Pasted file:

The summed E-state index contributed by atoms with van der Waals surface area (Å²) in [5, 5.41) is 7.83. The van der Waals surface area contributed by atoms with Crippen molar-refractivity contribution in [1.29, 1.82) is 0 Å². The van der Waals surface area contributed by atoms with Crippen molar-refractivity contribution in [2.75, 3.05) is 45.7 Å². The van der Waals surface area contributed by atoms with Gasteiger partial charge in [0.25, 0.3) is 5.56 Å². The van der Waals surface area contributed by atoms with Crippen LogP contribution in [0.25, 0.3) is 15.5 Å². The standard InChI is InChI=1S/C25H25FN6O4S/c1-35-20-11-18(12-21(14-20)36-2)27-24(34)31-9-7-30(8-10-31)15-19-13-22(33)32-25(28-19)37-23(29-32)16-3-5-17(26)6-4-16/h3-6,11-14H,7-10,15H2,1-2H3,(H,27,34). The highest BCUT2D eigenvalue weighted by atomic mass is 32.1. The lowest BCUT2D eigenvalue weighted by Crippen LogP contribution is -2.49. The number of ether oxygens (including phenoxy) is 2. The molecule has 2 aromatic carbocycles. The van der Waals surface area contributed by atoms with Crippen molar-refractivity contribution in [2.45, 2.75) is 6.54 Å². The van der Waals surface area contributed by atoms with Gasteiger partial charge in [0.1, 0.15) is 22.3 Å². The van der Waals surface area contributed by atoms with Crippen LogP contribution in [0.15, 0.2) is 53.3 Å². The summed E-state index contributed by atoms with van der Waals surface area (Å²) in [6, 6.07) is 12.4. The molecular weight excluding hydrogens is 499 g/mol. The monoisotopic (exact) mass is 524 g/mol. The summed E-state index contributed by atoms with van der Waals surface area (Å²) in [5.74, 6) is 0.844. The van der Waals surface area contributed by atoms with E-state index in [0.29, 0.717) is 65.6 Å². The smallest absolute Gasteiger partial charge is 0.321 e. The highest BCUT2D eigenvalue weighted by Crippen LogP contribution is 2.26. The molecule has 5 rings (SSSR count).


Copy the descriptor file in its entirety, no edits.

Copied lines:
The summed E-state index contributed by atoms with van der Waals surface area (Å²) in [5, 5.41) is 7.83. The van der Waals surface area contributed by atoms with Crippen molar-refractivity contribution in [1.29, 1.82) is 0 Å². The van der Waals surface area contributed by atoms with Crippen molar-refractivity contribution in [2.75, 3.05) is 45.7 Å². The van der Waals surface area contributed by atoms with Gasteiger partial charge in [0.25, 0.3) is 5.56 Å². The van der Waals surface area contributed by atoms with Crippen LogP contribution in [0.25, 0.3) is 15.5 Å². The standard InChI is InChI=1S/C25H25FN6O4S/c1-35-20-11-18(12-21(14-20)36-2)27-24(34)31-9-7-30(8-10-31)15-19-13-22(33)32-25(28-19)37-23(29-32)16-3-5-17(26)6-4-16/h3-6,11-14H,7-10,15H2,1-2H3,(H,27,34). The highest BCUT2D eigenvalue weighted by atomic mass is 32.1. The lowest BCUT2D eigenvalue weighted by Crippen LogP contribution is -2.49. The number of ether oxygens (including phenoxy) is 2. The molecule has 2 aromatic carbocycles. The van der Waals surface area contributed by atoms with Crippen molar-refractivity contribution in [2.45, 2.75) is 6.54 Å². The van der Waals surface area contributed by atoms with Gasteiger partial charge in [0.1, 0.15) is 22.3 Å². The van der Waals surface area contributed by atoms with Crippen LogP contribution in [0.15, 0.2) is 53.3 Å². The summed E-state index contributed by atoms with van der Waals surface area (Å²) in [6, 6.07) is 12.4. The molecular weight excluding hydrogens is 499 g/mol. The monoisotopic (exact) mass is 524 g/mol. The summed E-state index contributed by atoms with van der Waals surface area (Å²) in [5.74, 6) is 0.844. The van der Waals surface area contributed by atoms with E-state index in [0.29, 0.717) is 65.6 Å². The smallest absolute Gasteiger partial charge is 0.321 e. The highest BCUT2D eigenvalue weighted by Crippen LogP contribution is 2.26. The molecule has 5 rings (SSSR count).